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Archived HHRA News Posts
  • Spraying Pesticides HHRA Answers DPR’s Call for Comments on Its “Roadmap” for Transforming Pest Management

    In a January 26, 2023 press release, the California Department of Pesticide Regulation (DPR) released a provocative report entitled “Sustainable Pest Management: A Roadmap for California.” The Roadmap report sets “ambitious goals and actions to accelerate California’s systemwide transition to sustainable pest management and eliminate prioritized high-risk pesticides by 2050.” Also by 2050, the Roadmap report envisions that “Sustainable pest management has been adopted as the de facto pest management system in California.” The report captures the ideas and input of a diverse stakeholder group that met over two years to help DPR, Cal-EPA, and the California Department of Food and Agriculture develop a comprehensive plan sufficient to transform agriculture in the State from often heavily-pesticide dependent management systems to systems grounded in pest-prevention, biological control, and reduced-risk biopesticides. The Roadmap identifies and addresses most of the factors shaping pest management systems in the State and calls for dozens of new research, education, training, and regulatory initiatives. In order to guide the implementation process, DPR requested comments from the public that were due March 13, 2023. In crafting HHRA’s comments, Chuck Benbrook and Mark Lipson drew on their decades of experience tracking and advising DPR on pesticide use and regulatory issues.

  • HHRA Paper Analyzes Pesticide Dietary Risk in Individual Samples of Foods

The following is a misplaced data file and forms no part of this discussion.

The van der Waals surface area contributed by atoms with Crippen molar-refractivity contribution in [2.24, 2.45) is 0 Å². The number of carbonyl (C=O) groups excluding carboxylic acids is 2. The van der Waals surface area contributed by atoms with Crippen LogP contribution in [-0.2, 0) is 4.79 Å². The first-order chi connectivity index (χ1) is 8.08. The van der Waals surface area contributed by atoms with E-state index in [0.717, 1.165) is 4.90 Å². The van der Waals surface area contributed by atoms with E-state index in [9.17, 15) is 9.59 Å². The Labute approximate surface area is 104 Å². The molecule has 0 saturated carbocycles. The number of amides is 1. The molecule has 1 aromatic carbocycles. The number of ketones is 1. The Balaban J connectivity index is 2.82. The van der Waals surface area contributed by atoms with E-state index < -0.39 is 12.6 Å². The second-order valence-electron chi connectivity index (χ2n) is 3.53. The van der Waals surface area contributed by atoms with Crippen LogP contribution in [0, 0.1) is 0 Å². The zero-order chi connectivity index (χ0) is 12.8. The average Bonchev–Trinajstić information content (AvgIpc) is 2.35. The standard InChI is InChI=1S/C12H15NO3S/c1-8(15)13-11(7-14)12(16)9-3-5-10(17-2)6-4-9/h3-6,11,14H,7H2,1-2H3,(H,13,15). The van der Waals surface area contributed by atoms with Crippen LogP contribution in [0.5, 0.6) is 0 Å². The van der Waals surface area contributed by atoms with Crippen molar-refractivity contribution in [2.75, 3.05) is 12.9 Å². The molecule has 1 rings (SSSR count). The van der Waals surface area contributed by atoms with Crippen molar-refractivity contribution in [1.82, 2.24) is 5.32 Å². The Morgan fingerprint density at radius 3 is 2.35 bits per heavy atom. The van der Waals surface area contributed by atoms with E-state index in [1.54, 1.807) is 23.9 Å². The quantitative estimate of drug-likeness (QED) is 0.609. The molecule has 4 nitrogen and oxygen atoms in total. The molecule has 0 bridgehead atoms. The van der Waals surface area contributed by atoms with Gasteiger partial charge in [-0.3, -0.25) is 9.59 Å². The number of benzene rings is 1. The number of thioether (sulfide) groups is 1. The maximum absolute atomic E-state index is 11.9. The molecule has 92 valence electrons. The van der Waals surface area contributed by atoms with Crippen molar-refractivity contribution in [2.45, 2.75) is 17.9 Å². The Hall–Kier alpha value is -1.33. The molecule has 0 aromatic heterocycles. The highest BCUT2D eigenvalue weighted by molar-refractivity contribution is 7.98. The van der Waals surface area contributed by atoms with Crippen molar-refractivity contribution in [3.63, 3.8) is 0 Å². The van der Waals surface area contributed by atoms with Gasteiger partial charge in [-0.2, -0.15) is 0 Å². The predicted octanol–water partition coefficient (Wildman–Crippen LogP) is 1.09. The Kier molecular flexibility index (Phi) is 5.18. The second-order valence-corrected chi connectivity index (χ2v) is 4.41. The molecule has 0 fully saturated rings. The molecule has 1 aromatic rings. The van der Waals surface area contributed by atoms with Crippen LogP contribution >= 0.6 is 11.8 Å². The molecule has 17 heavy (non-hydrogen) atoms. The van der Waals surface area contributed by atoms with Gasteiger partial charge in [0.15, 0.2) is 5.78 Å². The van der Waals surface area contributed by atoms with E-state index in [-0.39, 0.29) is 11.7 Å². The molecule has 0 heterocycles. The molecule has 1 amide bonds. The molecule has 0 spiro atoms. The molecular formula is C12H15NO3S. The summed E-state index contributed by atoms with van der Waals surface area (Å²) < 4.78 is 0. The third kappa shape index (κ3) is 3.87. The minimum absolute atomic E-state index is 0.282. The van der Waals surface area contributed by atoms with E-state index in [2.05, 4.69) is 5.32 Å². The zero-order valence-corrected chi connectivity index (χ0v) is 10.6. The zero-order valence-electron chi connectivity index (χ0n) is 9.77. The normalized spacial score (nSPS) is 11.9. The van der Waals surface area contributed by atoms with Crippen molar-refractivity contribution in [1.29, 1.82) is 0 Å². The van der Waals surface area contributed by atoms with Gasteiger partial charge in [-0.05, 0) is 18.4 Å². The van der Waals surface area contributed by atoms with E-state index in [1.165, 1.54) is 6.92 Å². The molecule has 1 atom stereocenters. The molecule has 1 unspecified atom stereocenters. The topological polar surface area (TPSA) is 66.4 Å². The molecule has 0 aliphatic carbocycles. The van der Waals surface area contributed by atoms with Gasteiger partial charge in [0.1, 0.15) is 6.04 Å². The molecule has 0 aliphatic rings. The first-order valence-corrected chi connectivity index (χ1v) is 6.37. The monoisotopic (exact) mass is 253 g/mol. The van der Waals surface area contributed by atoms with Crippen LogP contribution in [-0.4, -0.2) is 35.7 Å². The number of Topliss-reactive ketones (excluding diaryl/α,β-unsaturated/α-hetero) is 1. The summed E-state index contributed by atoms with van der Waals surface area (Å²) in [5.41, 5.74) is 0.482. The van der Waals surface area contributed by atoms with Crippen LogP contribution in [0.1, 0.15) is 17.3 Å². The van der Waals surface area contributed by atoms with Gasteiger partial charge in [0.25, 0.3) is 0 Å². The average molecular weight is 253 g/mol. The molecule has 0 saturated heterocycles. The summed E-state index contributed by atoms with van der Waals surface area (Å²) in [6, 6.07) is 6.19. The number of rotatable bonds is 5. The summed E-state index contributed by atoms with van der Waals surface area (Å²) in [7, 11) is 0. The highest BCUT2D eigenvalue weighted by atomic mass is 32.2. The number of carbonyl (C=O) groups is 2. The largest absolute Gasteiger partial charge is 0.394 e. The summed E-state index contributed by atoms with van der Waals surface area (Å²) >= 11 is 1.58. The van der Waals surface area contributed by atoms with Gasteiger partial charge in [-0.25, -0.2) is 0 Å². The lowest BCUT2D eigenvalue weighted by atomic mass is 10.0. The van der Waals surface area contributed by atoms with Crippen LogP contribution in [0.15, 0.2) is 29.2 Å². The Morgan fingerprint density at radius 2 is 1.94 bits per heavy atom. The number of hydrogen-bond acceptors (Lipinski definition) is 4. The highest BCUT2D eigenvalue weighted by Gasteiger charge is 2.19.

One of the main sources of pesticide exposure is through  the diet. It is critically important to understand pesticide residues in foods and how dietary risks have changed over time. Over the last 20 years HHRA’s Executive Director Charles Benbrook has developed an analytical database that quantifies the relative risk posed by residues in the diet. Known as the Dietary Risk Index (DRI), this  system was created to help researchers compare risk levels across foods and pesticides, track changes in dietary risk over time, and assess the impact of where food is grown on residues and risk levels, as well as how production systems influence residues and risks (conventional versus organic). The DRI combines the results of United States and United Kingdom pesticide residue testing programs with data on food serving sizes and each pesticide’s chronic Reference Dose or Acceptable Daily Intake. Chronic DRI values are a ratio: the amount of residue in a serving of food relative to the maximum amount allowed by regulators. DRI values are a ratio: the amount of residue in a serving of food relative to the maximum amount allowed by regulators. Data generated by the DRI helps guide HHRA’s policy and public health by highlighting which food-pesticide combinations account for the most worrisome risks in the food supply. The DRI system initially reported aggregate values for a given food/pesticide combination. These values are derived from multiple individual samples of a food collected by regulatory agencies.  For these DRI values, each individual number represents many servings of a given food. In 2022, HHRA added additional functionality the the DRI to report dietary risk in individual samples of a given food. The paper “Tracking pesticide residues and risk levels in individual samples—insights and applications,” which was published in the peer-reviewed journal Environmental Sciences Europe in July 2022, describes the methodology and data sources used to calculate these individual sample DRI values, and highlights some of the results and what they can tell us about residue levels in the global food supply. This is the first analytical system worldwide to provide this level of insight into residues in food. As the paper reports, “dietary risk levels are highly skewed. A large number of samples pose moderate, low, or very-low risks, and relatively few samples pose high or very-high risks.” Thus, regulators and researchers can use the DRI to pinpoint where pesticide dietary risks needs to be mitigated. Like all of HHRA’s peer-reviewed publications, this paper is open access and available free of charge. Click here to view the full text. Access DRI data here.